Thursday, June 23, 2011

Dealing with funeral arrangements

I learned the ropes of dealing with death early on and the hassles that come along with planning a funeral.  The expense involved is that of a wedding really.  Funeral homes catch you in a very vulnerable position and take advantage of you to make a profitable sale.  When a loved one has just died and you are in a position to deal with funeral arrangements it is very overwhelming.  You find yourself saying yes to unnecessary funeral expenses just to get the arrangements in place.  At 89 years old, Nonie was recently admitted to the hospital.  As Mom sat with her at the hospital I contacted the funeral home to get arrangements in place.  We did not yet know Nonie's condition, but I figured being proactive with arrangements whether she passed now or in a few more years would benefit everyone.  I called the funeral home ahead of time and informed them of my situation. Funerals can be paid for years in advance.  
I walked into the funeral home.  The woman I spoke to on the phone, a frail, elderly lady greeted me when I walked in.  It smelled musty and  how you would imagine death to smell.  She led me down a narrow hall into another room with a long table with tissues boxes distributed strategically throughout.  A tall woman walked in with a packet in hand and introduced herself as Bridget.  
"It is a pleasure to meet you.  It is very rare that I see someone as young as you being proactive with funeral arrangements," Bridget says as she presents me with a folder. 
"I figured while I had the time, it is better to get this taken care of," I replied.  
She presented me with a folder with package deals listed.  The first at the bargain price of $22,000.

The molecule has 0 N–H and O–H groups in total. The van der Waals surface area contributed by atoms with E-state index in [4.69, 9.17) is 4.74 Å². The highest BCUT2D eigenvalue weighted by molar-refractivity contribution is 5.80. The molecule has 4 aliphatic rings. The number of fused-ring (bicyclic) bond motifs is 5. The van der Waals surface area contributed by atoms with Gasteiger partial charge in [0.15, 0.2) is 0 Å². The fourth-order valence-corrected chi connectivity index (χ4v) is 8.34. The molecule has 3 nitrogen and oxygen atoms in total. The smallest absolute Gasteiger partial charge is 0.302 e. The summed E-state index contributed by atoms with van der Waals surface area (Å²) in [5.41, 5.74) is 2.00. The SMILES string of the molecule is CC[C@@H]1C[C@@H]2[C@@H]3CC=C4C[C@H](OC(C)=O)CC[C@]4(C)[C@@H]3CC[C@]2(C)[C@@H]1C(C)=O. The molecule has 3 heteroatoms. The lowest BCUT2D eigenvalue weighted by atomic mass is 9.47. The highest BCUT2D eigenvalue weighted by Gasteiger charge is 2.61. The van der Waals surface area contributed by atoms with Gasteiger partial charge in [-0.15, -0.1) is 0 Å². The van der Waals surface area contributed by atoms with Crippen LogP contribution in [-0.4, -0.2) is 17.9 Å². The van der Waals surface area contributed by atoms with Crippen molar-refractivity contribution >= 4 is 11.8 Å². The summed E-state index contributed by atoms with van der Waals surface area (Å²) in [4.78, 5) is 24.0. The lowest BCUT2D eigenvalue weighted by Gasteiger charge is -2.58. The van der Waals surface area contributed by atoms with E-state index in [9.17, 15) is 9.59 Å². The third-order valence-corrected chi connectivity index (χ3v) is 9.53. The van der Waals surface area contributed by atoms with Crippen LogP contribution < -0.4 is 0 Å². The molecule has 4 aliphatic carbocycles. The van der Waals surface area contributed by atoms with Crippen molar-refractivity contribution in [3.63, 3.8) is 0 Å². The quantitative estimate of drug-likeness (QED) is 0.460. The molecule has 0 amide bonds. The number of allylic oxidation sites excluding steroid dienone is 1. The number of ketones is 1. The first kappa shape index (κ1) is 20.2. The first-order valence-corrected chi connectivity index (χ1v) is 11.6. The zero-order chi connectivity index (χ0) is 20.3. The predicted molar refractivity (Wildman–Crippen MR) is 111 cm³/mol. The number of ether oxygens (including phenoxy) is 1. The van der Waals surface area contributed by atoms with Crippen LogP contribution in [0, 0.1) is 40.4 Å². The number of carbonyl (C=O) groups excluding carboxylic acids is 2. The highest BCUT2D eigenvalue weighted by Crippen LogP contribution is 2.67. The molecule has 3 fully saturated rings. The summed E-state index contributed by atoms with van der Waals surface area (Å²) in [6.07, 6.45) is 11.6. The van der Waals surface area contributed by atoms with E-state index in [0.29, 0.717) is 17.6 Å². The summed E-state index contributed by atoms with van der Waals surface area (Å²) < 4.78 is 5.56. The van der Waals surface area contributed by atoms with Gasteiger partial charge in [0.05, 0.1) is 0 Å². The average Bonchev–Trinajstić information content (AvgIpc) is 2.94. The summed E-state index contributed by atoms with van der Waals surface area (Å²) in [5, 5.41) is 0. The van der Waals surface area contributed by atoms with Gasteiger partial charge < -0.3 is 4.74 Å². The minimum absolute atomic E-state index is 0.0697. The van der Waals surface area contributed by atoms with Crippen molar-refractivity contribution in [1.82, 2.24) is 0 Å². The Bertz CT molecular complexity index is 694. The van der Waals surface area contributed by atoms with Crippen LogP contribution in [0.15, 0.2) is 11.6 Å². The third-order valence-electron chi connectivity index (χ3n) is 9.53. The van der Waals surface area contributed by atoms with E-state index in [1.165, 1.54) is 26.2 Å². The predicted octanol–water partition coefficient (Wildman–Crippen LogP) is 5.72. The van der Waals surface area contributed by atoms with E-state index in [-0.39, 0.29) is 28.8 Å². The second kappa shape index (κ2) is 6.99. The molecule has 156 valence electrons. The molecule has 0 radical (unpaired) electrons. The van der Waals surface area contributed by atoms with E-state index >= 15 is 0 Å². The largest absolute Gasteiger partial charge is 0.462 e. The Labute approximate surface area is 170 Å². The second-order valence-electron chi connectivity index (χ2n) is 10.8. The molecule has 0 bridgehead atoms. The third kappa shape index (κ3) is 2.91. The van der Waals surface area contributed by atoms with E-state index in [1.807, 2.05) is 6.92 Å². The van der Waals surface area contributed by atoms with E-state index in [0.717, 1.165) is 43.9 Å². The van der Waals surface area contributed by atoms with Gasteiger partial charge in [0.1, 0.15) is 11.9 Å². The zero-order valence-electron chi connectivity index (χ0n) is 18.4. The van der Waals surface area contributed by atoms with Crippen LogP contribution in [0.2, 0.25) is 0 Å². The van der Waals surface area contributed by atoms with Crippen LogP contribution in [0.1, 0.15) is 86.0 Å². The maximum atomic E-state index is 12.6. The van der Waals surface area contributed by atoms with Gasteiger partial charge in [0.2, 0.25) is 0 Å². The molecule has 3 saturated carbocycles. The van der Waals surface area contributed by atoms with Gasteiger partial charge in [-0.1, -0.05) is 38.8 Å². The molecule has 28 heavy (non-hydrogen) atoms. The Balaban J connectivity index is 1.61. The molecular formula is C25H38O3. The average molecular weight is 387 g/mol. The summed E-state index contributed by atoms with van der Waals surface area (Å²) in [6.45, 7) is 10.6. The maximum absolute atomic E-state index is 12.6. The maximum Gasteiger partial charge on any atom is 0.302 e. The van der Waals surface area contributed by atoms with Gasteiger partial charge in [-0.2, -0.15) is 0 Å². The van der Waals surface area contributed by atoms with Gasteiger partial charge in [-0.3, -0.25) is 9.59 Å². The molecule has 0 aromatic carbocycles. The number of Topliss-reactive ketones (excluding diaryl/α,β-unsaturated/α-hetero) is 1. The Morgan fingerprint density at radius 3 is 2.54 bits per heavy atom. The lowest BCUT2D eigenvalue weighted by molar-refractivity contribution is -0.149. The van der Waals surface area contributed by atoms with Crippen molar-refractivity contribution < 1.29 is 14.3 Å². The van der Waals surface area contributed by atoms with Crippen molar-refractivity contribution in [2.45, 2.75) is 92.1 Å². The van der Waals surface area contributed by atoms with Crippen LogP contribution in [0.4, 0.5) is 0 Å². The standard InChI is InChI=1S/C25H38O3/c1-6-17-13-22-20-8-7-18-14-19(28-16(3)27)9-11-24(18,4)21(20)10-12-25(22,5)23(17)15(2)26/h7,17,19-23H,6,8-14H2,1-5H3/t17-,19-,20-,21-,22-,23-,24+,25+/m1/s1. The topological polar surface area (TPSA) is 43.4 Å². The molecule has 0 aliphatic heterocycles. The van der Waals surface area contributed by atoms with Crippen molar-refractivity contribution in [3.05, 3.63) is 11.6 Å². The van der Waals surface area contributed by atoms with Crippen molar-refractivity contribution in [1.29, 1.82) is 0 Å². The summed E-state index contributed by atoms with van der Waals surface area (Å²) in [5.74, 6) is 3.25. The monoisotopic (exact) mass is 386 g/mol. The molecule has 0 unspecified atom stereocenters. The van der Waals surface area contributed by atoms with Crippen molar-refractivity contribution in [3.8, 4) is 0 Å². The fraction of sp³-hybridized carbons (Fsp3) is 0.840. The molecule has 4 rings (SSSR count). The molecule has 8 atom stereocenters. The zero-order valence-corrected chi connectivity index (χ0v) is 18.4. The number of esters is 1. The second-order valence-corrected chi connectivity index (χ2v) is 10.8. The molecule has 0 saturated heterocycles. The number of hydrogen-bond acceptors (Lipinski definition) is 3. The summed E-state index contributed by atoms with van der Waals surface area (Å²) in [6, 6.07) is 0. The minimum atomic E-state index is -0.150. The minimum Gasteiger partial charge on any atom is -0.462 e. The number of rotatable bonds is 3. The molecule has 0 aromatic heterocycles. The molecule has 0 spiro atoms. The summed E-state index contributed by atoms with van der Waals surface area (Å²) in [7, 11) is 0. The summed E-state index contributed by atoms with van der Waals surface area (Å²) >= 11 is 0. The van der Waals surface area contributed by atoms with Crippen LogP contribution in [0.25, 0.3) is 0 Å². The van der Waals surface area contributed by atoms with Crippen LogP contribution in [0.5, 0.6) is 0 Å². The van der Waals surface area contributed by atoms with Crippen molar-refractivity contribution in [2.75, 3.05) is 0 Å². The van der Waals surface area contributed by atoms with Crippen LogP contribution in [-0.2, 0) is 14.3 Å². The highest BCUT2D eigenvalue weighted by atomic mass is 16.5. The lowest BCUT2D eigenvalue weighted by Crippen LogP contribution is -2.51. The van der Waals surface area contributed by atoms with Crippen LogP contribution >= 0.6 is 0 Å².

"I am going to need to see your cheaper options," I told her.  
"Well, once you decide on a package, the price stays the same for years to come," She explained in an attempt to dupe me into the high roller funeral package.  
"I don't expect this to last too many more years," I said as she looked at me with sympathetic eyes. "Can we do this by looking at items individually instead of a prefixed package?  I really just need a funeral home for the services, and a casket." I told her. 
Bridget then leads me into the casket room.  This is not the first time I have been in this room and am quite familiar with the inventory.  She leads me to the most expensive casket encrusted with gold.  I give her a glare.  "I thought I was clear earlier about keeping costs down," I said. It felt like being at a used car lot.
The owner of the funeral home walks in and introduces himself, "It is great that you are doing this at such a young age," he says.  "It will really save you and your family money down the line."  I am amused that this is the second time the same comment has been mentioned.  I'm in my thirties, I'm not that young.  I find myself enjoying the comment thinking I must be looking extra youthful today.  
"There is nobody else to handle this.  It is my responsibility," I reply to the owner thinking to myself that people in their 30's must plan funerals all the time.   I pick out a mid-level casket and Bridget takes me back to the tissue infested room.  She pulls out the summary of costs for the items we discussed.  As I go through the detailed summary, please with the cost going down to $9,000, I notice my name on the top of every page.  
"Shouldn't my Nonie's name be at the top of these pages?" I ask. 
"Oh, I thought we were planning YOUR funeral," She replies. 

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